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Strategy pattern and Dependency Injection both allow us to set / inject objects at run time. What is the difference between Strategy pattern and Dependency Injection?

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4 Answers 4

up vote 34 down vote accepted

DI and Strategy work in the same way, but Strategy is used for more fine-grained and short-lived dependencies.

When an object is configured with a "fixed" Strategy, for example when the object is constructed, the distinction between Strategy and DI blurs. But in a DI scenario it is more unusual that the dependencies of objects change during their lifetimes, while this is not uncommon with Strategy.

Also, you can pass strategies as arguments to methods, while the related concept of method argument injection is not widespread and mostly used in the context of automated testing only.

Strategy focuses on intent and encourages you to create an interface with different implementations that obey the same behavioral contract. DI is more about just having an implementation of some behavior and providing it.

With DI you can decompose your program for other reasons than just to be able to swap parts of the implementation. An interface used in DI with only one implementation is very common. A "Strategy" with only one concrete implementation (ever) is not a real problem but is probably closer to DI.

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3  
Good explanation... –  Nero Nov 14 '10 at 9:13
    
An interface used in DI with only one implementation is very common - so then what is DI in this particular case? –  Kalpesh Soni Sep 26 '13 at 16:06
    
This quote basically explains it all: in a DI scenario it is more unusual that the dependencies of objects change during their lifetimes, while this is not uncommon with Strategy –  Sergey Telshevsky May 22 at 8:36

The difference is what they are trying to achieve. The Strategy pattern is used in situations where you know that you want to swap out implementations. As an example, you might want to format data in different ways - you could use the strategy pattern to swap out an XML formatter or CSV formatter, etc.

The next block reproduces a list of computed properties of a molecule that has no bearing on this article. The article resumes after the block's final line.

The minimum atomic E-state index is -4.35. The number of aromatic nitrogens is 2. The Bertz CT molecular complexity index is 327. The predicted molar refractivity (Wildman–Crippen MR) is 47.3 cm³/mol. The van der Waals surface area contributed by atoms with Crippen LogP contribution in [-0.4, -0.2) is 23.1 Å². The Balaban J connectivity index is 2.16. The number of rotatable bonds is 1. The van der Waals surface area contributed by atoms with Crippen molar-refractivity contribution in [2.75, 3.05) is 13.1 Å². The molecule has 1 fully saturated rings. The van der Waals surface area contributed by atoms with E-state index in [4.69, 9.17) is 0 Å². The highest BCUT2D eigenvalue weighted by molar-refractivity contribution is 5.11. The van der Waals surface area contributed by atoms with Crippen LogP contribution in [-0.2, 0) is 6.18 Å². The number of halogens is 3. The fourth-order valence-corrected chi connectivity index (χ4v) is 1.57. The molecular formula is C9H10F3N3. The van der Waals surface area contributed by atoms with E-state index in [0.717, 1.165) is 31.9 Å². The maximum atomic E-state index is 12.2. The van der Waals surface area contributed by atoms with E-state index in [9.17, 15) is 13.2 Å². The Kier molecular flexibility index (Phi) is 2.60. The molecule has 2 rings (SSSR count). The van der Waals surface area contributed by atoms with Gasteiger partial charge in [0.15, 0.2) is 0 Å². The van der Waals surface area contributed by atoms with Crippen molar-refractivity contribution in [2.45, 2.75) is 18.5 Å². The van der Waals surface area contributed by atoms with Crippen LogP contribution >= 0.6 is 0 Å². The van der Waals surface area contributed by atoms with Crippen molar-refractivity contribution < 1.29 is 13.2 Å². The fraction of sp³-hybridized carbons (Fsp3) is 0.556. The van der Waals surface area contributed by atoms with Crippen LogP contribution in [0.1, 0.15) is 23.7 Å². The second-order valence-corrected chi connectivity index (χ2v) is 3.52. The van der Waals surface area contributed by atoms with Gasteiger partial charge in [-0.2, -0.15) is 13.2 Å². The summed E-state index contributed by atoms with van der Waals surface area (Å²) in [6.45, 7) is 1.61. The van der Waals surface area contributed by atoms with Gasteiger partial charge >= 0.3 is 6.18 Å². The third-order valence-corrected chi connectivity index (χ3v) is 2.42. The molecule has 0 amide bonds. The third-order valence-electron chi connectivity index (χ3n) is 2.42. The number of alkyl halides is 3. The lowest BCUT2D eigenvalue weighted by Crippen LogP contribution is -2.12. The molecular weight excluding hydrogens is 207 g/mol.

Dependency Injection is different in that the user is not trying to change the runtime behaviour. Following the example above, we might be creating an XML export program that uses an XML formatter. Rather than structuring the code like this:

public class DataExporter() {
  XMLFormatter formatter = new XMLFormatter();
}

you would 'inject' the formatter in the constructor:

public class DataExporter {
  IFormatter formatter = null;

  public DataExporter(IDataFormatter dataFormatter) {
    this.formatter = dataFormatter;
  }
}

DataExporter exporter = new DataExporter(new XMLFormatter());

There are a few justifications for Dependency Injection, but the primary one is for testing. You might have a case where you have a persistence engine of some sort (such as a database). However, it can be a pain to use a real database when you're running tests repeatedly. So, for your test cases, you would inject a dummy database, so that you don't incur that overhead.

Using this example, you can see the difference: we always plan on using a data storage strategy, and it's the one that we pass in (the real DB instance). However, in development and testing, we want to use different dependencies, so we inject different concretions.

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Clearly understood with real time example... –  Nero Nov 14 '10 at 11:07

Dude, dependency injection is a more general pattern, and it's about dependency on abstractions not concretions and it's a part of every pattern, but Strategy pattern is a solution to more specific problem

this is the definition from wikipedia:

DI:

Dependency injection (DI) in object-oriented computer programming is a design pattern with a core principle of separating behavior from dependency resolution. In other words: a technique for decoupling highly dependent software components.

Strategy Pattern:

In computer programming, the strategy pattern (also known as the policy pattern) is a particular software design pattern, whereby algorithms can be selected at runtime.

The strategy pattern is intended to provide a means to define a family of algorithms, encapsulate each one as an object, and make them interchangeable. The strategy pattern lets the algorithms vary independently from clients that use them.

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5  
+1 for beginning with "dude". –  MEMark Dec 3 '13 at 14:40

Can I reprase the question by replacing 'difference' with 'relationship' between Dependency Injection and Strategy? Strategy is an arena to use your dependency injection skills. Real ways to implement dependency injection are as follows:-

  1. Events
  2. Configuration files of unity/structure map(or programmatically) etc.
  3. Extension Methods
  4. Abstract Factory pattern
  5. Inversion of control pattern(used by both strategy and Abstract Factory)

There is one thing though that makes strategy stands apart. As you know in Unity when the application starts up all dependencies are set we can't change it further. But strategy supports runtime dependency change. But WE have to manage the dependency not the resposibility of Strategy Pattern.

Actually strategy does not talk about dependency injection. If needed it can be done through Abstract Factory inside a Strategy pattern. Strategy only talks about creating a family of classes with interface and 'playing' with it. While playing, if we find the classes are in a different tier then we have to inject it ourselves but not the job of 'strategy'.

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